Eight Weeks of Prototype: Week 5, Ajax with Prototype
Ajax.Updater class is an extension of the normal
Ajax.Request class, specifically used to update a DOM element with whatever content is returned from the HTTP sub-request. The alternative would be to use
Ajax.Request yourself directly, then manually handle the response and update the required element accordingly.
Listings 2 and 3 show an example of using
Ajax.Updater. In Listing 2 is some basic HTML content that we are going to load into the page shown in Listing 3.
<p> Here is some HTML content, with any element you would normally use, such as <strong>bold</strong> and <a href="http://www.example.com">a link</a>. </p>
When you load this code in your browser you will see a button that says "Click Me!". When you click the button, an Ajax request is triggered to request the
listing-02.html file. This occurs in the event handler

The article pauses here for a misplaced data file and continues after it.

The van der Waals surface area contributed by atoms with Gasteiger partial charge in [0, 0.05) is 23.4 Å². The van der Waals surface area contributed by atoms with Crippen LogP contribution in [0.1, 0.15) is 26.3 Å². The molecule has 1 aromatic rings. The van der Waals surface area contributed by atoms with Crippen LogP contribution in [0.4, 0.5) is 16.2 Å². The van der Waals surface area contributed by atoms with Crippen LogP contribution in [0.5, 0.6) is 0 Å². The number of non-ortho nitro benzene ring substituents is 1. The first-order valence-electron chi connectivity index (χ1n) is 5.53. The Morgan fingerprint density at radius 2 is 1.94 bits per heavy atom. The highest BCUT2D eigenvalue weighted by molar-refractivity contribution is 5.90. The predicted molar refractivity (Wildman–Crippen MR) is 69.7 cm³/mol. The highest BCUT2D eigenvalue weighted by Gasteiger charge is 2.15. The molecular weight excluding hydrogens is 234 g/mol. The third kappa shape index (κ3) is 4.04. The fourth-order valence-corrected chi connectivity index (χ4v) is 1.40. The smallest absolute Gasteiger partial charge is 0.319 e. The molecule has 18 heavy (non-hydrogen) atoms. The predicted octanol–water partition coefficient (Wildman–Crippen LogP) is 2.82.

The first argument to
Ajax.Updater is the element to populate with the results from the Ajax request. The second argument is the URL to fetch. As mentioned previously, we could also specify options to pass as the final arguments. Because this example is somewhat trivial, I have not done so, but you will see how to do this later in this article.
If you're unsure how the event handling code works in this example, please refer to the fourth article in this series.
Ajax.PeriodicalUpdater class is somewhat similar to the
Ajax.Updater class, except instead of performing a single sub-request and updating an element it will continue to perform sub-requests after a specified period, thereby continually updating the element's content.
Because this class and
Ajax.Updater are extensions to the base
Ajax.Request class, the remainder of this article will focus specifically on using
Ajax.Request. For more information about
Ajax.PeriodicalUpdater, refer to the Prototype API documentation at http://prototypejs.org/api/ajax.